Posted by: capetownelder | July 18, 2011


Good day everyone! Hope all is well in the States, or wherever you are reading this entry.

I do have some sad news from the mission field: the Namibian government has denied the VISA applications of all six of us elders waiting to go. I found out around the middle of last week, and though I felt I handled it well, my insides didn’t feel so well. As much as I like it here in Cape Town, the thought of being in a trio until this Namibia mess gets sorted out is a horrible feeling. Really, it’s tough to not have an official area OR an official companion. We are supposed to get transfer news today, but so far no word.

Aside from that, though, I do have some uplifting news. I had been praying that the Lord would reveal to me the purpose of my service here in the Somerset West area. Wouldn’t you know it, a part of that answer came yesterday, the last day of the transfer. A member of the bishopric asked Elder Umeh, Elder Howard and I to teach the Young Men about missionary service and share some experiences from it. There are three young men, two white South Africans named Cameron and James and one Zimbabwean named Theodore. We took turns presenting various aspects of missionary work and it seemed to go quite well.

At the very end of this presentation, just as church was about to end, James bowed his head in disappointment as he expressed to us how certain extended family members of his have chosen not to go on missions and he sees that their lives are pretty good. He then began to doubt if he could be the only one in the family to serve a mission, especially since he gets homesick easily. I observed tears welling up in his eyes as he expressed his desire to serve, but lack of courage to do it.

During moments such as these, I begin to get very anxious. I could relate to this kid very well: we both have brown hair and brown eyes, we both are the only boys amidst three sisters in our family, we are both inseparably connected to our mothers and we both have the tendency to get homesick. I began to give him words of encouragement, but he was called out of the class before I could finish my thoughts, and it broke my heart to see him wipe his eyes and walk out of the room.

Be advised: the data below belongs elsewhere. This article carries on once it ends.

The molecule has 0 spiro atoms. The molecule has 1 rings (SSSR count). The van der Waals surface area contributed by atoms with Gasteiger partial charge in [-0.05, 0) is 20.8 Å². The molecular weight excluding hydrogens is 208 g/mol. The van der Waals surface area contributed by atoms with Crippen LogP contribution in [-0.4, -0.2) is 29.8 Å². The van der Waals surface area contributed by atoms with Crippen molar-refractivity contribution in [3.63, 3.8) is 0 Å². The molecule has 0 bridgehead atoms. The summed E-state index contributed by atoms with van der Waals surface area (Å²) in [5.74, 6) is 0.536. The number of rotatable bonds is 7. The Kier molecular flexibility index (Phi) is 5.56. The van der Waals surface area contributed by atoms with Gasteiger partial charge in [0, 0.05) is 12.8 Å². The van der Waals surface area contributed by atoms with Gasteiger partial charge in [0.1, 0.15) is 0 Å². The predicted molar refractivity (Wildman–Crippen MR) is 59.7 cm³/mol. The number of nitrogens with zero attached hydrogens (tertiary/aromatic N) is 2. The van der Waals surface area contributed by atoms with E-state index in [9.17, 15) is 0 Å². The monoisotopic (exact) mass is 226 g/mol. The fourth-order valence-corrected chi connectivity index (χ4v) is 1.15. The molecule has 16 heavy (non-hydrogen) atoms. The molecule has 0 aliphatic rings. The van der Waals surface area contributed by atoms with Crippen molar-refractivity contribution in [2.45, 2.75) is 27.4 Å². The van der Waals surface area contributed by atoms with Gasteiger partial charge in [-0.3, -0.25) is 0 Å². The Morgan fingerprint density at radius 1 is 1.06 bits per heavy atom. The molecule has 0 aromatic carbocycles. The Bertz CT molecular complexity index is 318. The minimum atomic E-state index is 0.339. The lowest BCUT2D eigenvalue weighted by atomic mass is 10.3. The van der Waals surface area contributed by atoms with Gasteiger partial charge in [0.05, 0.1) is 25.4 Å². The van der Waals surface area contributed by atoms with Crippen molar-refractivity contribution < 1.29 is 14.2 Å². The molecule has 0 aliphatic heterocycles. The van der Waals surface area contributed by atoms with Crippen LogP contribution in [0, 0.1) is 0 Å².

As I often do, I went to the piano in the chapel after church and began playing my own arrangements of the Hymns and Primary songs. But as I played, I couldn’t get James’s concern out of my mind. It was while I was playing, “I’m Trying to Be Like Jesus” that I experienced two distinct impressions: 1) I needed to write James a letter expressing all the thoughts I wish I could have said to encourage him but didn’t have time to and 2) I needed to call James’s mother and ask her a burning question that wouldn’t leave my mind.

“Hello?” she said.

“Hi, this is Elder Leach.”

“Hi Elder Leach. What can I do for you?”

“Well, this may sound like an odd question, but…does your son play the piano?”

There was a pause, and then she responded, “Yes…yes, actually he does. He’s been playing for about 2 years now and while he’s not very good, he has been making wonderful improvements. Why?”

“Well, I had a thought as I was playing the piano today that I should pass a message on,” I tried to work out how I was going to word the sentence, then I said, “Please tell James that if he practices his piano every day, especially the Hymns, and makes them personal to his life, he will not encounter homesickness on his mission. It worked for me, I am positive it will work for him!”

We then exchanged a few more words and that was that. What an interesting thought! How powerful those inspirational God-inspired words and music those Hymns are! The Hymns are what has saved me from a lot of grief, stress and homesickness on my mission. And I knew that if a young man like James was playing the piano now, he has a great advantage above all others to refine that skill and use it to console and uplift himself and others in the time the Lord needs him to use that talent the most.

I am grateful for parents who have encouraged me to not only serve my Father in Heaven through missionary service, but also stick with the piano which has enabled me to have access to distinct healing and nourishing effects on my life that I never could have imagined.

I love you all and wish you the best. Our mission President had the whole mission fast for the Namibian government, that perhaps their hearts may soften towards us and the glorious message we have to bring.


Elder Matthew G. Leach
South Africa Cape Town Mission


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